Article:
‘It was my duty to study’By Jabril Muhammad | Last updated: Dec 26, 2013 - 9:14:44 AM
Allah willing, I will get to the previous article later. Now, I’m asking you to read and study these words in the book Closing The Gap.
In that book, you can see that the Honorable Minister Louis Farrakhan is in the Bible and the Holy Qur’an, if you study it carefully. You can see the wisdom of the Honorable Elijah Muhammad when he first saw Minister Farrakhan in 1955.
Brother Jabril: You became a registered Muslim in 1955. Did you study?
Minister Farrakhan: Oh yes. This was a new field for me. I was so fascinated by the teachings of the most Honorable Elijah Muhammad, as taught by Malcolm X first; Minister Malcolm; Minister Lucius in Washington, D.C., Minister Karriem in Baltimore; the Minister in Detroit and other Ministers of the Honorable Elijah Muhammad and young Minister George, out of Philadelphia—these were men who were profoundly influential in my development.
Even though there were people over me in authority that may not have had a high school education, they were so well studied in the teachings of the Honorable Elijah Muhammad, it meant nothing to me that they did not have the amount of school time that I had, or the quality of preparation that I had. They had what I was trying to get. That was an understanding of the message of Islam, as taught by the Honorable Elijah Muhammad.
The discipline that I applied in the study of my music, once I gained the love of my violin, my mother no longer had to require me to practice. Every free moment I had I would practice my craft. Sometimes I would practice four hours, five hours, and six hours. Sometimes I would tell my wife, ‘I’m going in this room. I won’t be out for eight or nine hours.’ I would go in and practice my craft.
So when I gave up music and became a follower of the Honorable Elijah Muhammad, my love for music, my love for my craft just was transferred to my love for Allah, my love for the Messenger, my love for Islam. I always had love for God and love for our people, but now I had a message, a vehicle to transfer—not a noun but a verb—in that I could actively demonstrate my love, by bringing Black people up out of the grave of ignorance, by sharing with them the profound message that Master Fard Muhammad had left with the Honorable Elijah Muhammad for our resurrection, restoration, reconciliation and civilizing us to be top human beings.
Brother Jabril: A few of us or some of us in those days are aware of the fact, that there were times when you would go to a hotel room and spend hours studying. Please elaborate.
In those days I studied every thing I could get my hands on related to the message of the Honorable Elijah Muhammad. By immersing myself in his message, then everything that I learned in high school, prep school and college took on greater significance. Biology took on greater meaning. Chemistry, Solid Geometry, Algebra, Calculus, everything that I studied I could now use because Islam, as taught by the Honorable Elijah Muhammad was the key to use knowledge for the advancement of self, your family, your community and your people.
Brother Jabril: Now Brother Minister, talk to me for a moment about the time you received the order to put up your music.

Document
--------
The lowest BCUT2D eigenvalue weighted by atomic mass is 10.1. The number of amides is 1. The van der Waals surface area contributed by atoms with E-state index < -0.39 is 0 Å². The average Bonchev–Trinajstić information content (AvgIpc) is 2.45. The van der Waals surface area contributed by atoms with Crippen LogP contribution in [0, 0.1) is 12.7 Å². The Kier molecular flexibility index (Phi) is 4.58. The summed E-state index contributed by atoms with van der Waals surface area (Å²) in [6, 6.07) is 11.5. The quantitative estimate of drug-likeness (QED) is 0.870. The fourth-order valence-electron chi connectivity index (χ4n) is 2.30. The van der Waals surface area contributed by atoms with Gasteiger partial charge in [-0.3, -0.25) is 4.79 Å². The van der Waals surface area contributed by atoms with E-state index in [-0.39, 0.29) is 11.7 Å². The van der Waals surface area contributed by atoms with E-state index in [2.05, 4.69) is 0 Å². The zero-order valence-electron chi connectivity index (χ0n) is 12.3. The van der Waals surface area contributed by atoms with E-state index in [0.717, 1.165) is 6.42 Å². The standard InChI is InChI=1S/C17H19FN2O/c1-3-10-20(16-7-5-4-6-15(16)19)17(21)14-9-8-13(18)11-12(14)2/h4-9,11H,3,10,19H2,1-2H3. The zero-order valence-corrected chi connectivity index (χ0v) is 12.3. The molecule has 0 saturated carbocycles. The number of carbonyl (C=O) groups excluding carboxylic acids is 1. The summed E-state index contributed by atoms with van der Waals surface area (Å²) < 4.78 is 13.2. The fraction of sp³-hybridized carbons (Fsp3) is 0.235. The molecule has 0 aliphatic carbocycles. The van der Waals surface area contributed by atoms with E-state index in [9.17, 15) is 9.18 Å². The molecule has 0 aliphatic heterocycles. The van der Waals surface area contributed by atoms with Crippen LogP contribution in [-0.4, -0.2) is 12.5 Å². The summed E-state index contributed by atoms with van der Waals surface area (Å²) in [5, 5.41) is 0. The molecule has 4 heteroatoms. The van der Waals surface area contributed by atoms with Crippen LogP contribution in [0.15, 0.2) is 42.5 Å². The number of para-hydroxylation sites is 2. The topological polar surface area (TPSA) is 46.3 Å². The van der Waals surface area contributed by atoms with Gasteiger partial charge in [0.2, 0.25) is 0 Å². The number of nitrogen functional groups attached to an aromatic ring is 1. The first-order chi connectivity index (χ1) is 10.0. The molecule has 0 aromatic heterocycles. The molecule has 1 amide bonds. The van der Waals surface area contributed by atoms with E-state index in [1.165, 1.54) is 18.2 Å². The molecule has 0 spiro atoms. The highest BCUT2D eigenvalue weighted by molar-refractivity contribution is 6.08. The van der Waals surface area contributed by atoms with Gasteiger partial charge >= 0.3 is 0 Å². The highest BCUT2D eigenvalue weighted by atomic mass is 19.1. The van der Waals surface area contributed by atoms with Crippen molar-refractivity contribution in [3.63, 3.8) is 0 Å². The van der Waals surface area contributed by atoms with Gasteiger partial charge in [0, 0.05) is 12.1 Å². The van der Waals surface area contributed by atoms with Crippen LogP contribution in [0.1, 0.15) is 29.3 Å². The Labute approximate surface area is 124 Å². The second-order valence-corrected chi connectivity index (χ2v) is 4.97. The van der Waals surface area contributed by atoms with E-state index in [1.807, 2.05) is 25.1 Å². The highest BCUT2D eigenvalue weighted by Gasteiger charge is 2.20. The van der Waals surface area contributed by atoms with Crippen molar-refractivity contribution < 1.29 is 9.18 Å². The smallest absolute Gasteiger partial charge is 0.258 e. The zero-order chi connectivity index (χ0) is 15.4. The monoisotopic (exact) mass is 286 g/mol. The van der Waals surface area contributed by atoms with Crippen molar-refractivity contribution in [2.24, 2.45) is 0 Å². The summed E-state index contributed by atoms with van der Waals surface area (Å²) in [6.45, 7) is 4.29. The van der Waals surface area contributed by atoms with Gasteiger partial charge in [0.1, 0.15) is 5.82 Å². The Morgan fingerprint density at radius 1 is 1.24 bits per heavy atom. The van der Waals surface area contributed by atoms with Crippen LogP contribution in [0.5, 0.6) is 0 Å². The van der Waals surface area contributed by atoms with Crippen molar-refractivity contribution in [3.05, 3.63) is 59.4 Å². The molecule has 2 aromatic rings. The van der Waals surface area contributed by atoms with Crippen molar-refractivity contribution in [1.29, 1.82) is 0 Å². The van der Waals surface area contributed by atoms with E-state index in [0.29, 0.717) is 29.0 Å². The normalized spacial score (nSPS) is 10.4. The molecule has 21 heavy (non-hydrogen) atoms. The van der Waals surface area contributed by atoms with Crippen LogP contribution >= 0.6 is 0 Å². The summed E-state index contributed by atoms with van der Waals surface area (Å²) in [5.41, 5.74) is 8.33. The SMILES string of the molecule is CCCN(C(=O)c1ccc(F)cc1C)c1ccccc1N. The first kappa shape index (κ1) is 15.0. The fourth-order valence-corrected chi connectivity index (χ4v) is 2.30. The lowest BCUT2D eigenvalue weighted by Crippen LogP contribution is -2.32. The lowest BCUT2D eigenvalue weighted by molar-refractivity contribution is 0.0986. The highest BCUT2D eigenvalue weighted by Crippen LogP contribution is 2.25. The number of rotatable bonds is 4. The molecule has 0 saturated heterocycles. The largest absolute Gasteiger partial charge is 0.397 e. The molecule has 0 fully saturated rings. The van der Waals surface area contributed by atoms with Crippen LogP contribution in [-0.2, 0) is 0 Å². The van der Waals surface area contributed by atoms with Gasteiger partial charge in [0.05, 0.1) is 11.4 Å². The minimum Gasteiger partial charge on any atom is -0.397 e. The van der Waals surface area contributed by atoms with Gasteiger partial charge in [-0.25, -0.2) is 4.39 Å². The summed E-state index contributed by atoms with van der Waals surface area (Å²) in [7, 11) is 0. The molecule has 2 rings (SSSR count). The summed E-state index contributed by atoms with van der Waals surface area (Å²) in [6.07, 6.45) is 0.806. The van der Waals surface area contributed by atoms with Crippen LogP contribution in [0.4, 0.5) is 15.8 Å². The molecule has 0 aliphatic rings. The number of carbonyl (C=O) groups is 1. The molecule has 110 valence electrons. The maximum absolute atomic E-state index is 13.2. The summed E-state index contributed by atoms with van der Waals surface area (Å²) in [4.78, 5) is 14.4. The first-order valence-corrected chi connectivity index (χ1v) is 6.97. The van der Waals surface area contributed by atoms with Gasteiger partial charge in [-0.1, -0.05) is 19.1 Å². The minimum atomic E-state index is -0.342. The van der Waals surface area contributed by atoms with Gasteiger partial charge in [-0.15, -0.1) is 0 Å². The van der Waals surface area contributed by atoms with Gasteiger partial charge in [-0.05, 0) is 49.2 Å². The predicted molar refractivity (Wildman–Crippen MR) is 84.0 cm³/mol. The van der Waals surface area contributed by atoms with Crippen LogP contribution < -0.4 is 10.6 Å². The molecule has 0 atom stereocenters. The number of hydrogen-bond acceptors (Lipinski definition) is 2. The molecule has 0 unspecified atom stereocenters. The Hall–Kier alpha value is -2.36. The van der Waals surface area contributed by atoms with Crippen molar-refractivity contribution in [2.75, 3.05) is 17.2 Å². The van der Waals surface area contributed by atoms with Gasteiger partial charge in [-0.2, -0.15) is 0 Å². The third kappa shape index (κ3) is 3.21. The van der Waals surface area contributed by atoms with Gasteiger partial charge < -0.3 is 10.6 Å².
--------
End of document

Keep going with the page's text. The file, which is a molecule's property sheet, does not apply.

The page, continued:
Minister Farrakhan: Well, I was playing in a nightclub, in Greenwich Village, in New York, called The Village Barn. I could not come to the Mosque on that particular Sunday because I had to do a Matinee show at the time of the Mosque meeting. But after I completed my show and my responsibility to the nightclub, I came uptown to the Temple #7 luncheonette on 120th Street and Lenox Avenue to chat with the Muslims and get a bowl of bean soup.
When I got in the restaurant and sat down to order my soup, one of the Believers, I don’t remember who he was, sat down and said to me, “Man you know, the order came down today that all the musicians would have to get out of music or get out the Mosque or out of the Temple.” This came as a shock to me. So I didn’t drink the soup right then. I got up, I walked out of the restaurant, I walked East on 120 Street, maybe 20 to 30 paces, thinking as to what I was going do. In that 20 to 30 paces, the thought came to me, ‘I can live without music. But I cannot live without the truth.’
I turned right around and went back in the restaurant and sat down and had my bowl of soup.
Our dear departed Brother Captain Yusuf Shah learned that somebody had said that to me. He was very angry because he wanted to be the one to break it to me in a gentle way and measure my reactions. When he came I told him, “I already made my decision Brother. I’m giving up show business.”
I had until the end of December, this was around the first of December during Ramadan or something like that, I think it was, and I had to the end of December. I had 30 days to make that decision.
Brother Jabril: 1955?
Minister Farrakhan: Yes it was the end of 1955. That’s correct.
Brother Jabril: And you just stopped?
Minister Farrakhan: Yes. In fact it was in November. It was not in December, but I had to the end of December to make the decision, but this order came down in November, one month after I had been a registered Muslim.
Brother Jabril: What then led to, and what were the circumstances, which were preparatory, under which the Honorable Elijah Muhammad said to you, “You don’t have to study.”
In one of the dictionaries the word “decision” means this: “a conclusion or resolution reached after consideration.”
There is more in these words.
More next issue, Allah willing.